Tinkering with Human Embryos More Brazen than Ever
Secular biologists want to see how long they can keep embryos in a dish before killing them.
You can feel the undercurrent in Nature News’ story about a new record for keeping human embryos alive: they want to extend it past the 14-day limit set by international agreement. Sara Reardon writes:
The work, reported this week in Nature and Nature Cell Biology, also raises the possibility that scientists could soon culture embryos to an even more advanced stage. Doing so would raise ethical, as well as technical, challenges. Many countries and scientific societies ban research on human embryos that are more than 14 days old; in light of this, the authors of the studies ended their experiments before this point.
The proverbial angel on the shoulder cries, This is unethical. The devil cries, The old rules are outdated. Do it! Do it! We all know what “ended their experiments”. It’s a euphemism for “killed them.” Is there nothing left of human exceptionalism? Look at the attitude of this secular biologist:
Scientists have well understood the earliest stages of life in many other animals for decades. “It’s really embarrassing at the beginning of the twenty-first century that we know more about fish and mice and frogs than we know about ourselves,” says Ali Brivanlou, a developmental biologist at the Rockefeller University in New York City and lead author of the study in Nature. “This is a bit difficult to explain to my students.”
Humans are just another animal, in other words. Dissection after death is one thing—medical students profit from dissecting cadavers donated to science—but to take a helpless, developing human embryo and watch it for days or weeks and then kill it is different. If Brivanlou extended his reasoning, why not treat humans like lab rats to know more about them? We grow lab rats and inject them with cancer. We stuff them with drugs and watch what happens. We wring their little necks. Why were the German scientists culpable at the Nuremburg trials? Weren’t they trying to understand humans to know more about them? Did good intentions excuse what they did? There’s nothing in Brivanlou’s argument to forbid experimentation on live humans except the number of days of gestation and development. He shouldn’t find the ethical reasons we treat animals differently hard to explain to his students. He could tell them he is thankful mad scientists didn’t play with his embryo.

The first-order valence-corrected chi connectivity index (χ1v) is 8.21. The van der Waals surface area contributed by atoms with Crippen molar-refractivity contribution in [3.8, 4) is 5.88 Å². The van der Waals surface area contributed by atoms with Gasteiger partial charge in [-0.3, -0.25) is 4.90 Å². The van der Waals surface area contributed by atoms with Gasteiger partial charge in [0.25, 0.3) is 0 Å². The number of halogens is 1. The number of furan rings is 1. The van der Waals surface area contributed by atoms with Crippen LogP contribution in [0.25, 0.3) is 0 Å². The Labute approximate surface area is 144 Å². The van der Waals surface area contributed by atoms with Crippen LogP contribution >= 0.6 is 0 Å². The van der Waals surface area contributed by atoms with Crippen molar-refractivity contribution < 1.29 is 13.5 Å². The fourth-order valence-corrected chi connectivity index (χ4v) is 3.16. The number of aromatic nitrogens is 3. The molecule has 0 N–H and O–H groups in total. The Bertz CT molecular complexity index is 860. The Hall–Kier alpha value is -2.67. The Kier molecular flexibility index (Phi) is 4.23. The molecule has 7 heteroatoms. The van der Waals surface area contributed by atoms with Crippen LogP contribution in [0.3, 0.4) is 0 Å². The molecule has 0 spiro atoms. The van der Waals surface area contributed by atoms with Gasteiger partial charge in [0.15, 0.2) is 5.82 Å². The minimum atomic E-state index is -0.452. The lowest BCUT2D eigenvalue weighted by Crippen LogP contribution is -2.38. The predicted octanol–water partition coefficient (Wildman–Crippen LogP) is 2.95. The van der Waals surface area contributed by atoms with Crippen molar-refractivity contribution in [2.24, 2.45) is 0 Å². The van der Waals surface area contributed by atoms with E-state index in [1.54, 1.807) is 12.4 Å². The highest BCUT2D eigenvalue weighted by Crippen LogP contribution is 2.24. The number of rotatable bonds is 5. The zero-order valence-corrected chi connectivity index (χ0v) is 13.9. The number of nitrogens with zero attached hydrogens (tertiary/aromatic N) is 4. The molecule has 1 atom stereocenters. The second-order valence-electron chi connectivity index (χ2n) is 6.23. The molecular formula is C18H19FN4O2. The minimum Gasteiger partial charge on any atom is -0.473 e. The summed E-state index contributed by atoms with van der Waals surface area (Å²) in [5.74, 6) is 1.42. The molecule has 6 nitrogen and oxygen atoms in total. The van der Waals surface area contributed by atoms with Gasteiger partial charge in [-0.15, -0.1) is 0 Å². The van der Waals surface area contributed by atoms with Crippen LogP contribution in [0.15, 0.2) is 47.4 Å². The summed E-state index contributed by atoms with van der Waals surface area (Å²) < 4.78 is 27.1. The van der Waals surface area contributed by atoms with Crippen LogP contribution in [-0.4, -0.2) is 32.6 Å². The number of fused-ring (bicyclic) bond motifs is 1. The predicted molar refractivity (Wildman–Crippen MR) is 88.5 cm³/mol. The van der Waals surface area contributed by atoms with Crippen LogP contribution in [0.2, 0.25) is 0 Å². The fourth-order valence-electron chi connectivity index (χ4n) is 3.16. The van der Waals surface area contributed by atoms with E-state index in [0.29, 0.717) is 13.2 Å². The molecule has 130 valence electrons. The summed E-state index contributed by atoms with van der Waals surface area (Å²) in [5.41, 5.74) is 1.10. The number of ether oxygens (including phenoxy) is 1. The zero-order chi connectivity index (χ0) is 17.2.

Brivanlou’s argument also begs the question that growing human embryos in a dish is the only way to learn about them. Modern technology has provided numerous ethical ways to study human development without killing the subject, including advanced imaging with ultrasound, MRI and CT. If an embryo is stillborn or dies from natural causes (without intentional killing, as with abortion), then the parents can offer the embryo to science. Why are scientists chomping at the bit to play with human embryos and kill them?
But their achievements in the lab may be grounds for re-examining the limit, says George Daley, a stem-cell researcher at Children’s Hospital Boston in Massachusetts. He says that it is somewhat arbitrary. Such a debate would be complex and heated, and it could reach beyond researchers working directly with human embryos. If scientists succeed in growing stem cells into embryo-like structures, it could be difficult to determine whether the structures count as embryos, and thus are subject to the 14-day rule. “It’s an interesting ethical discussion we’ve got ahead of us here,” says Pera.